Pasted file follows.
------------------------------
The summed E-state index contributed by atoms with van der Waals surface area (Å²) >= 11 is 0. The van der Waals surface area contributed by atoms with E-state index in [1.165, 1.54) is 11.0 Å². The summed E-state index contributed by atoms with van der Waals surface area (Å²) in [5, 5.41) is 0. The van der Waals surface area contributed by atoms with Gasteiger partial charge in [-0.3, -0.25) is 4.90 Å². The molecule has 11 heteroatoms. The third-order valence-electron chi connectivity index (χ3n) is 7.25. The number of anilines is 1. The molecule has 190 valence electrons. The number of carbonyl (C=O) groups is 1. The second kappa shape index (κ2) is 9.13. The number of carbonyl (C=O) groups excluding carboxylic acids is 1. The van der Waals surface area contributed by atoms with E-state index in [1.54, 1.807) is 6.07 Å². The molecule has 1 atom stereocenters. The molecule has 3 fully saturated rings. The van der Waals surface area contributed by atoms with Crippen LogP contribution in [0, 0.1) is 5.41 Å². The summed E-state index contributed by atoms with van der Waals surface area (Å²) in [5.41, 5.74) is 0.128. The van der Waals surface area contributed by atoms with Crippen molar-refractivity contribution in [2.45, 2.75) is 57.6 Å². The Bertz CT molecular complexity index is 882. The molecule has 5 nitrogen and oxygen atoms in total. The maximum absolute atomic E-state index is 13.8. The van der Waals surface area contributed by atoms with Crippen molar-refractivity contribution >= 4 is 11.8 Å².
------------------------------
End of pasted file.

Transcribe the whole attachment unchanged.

The summed E-state index contributed by atoms with van der Waals surface area (Å²) >= 11 is 0. The van der Waals surface area contributed by atoms with E-state index in [1.165, 1.54) is 11.0 Å². The summed E-state index contributed by atoms with van der Waals surface area (Å²) in [5, 5.41) is 0. The van der Waals surface area contributed by atoms with Gasteiger partial charge in [-0.3, -0.25) is 4.90 Å². The molecule has 11 heteroatoms. The third-order valence-electron chi connectivity index (χ3n) is 7.25. The number of anilines is 1. The molecule has 190 valence electrons. The number of carbonyl (C=O) groups is 1. The second kappa shape index (κ2) is 9.13. The number of carbonyl (C=O) groups excluding carboxylic acids is 1. The van der Waals surface area contributed by atoms with E-state index in [1.54, 1.807) is 6.07 Å². The molecule has 1 atom stereocenters. The molecule has 3 fully saturated rings. The van der Waals surface area contributed by atoms with Crippen LogP contribution in [0, 0.1) is 5.41 Å². The summed E-state index contributed by atoms with van der Waals surface area (Å²) in [5.41, 5.74) is 0.128. The van der Waals surface area contributed by atoms with Crippen molar-refractivity contribution in [2.45, 2.75) is 57.6 Å². The Bertz CT molecular complexity index is 882. The molecule has 5 nitrogen and oxygen atoms in total. The maximum absolute atomic E-state index is 13.8. The van der Waals surface area contributed by atoms with Crippen molar-refractivity contribution >= 4 is 11.8 Å².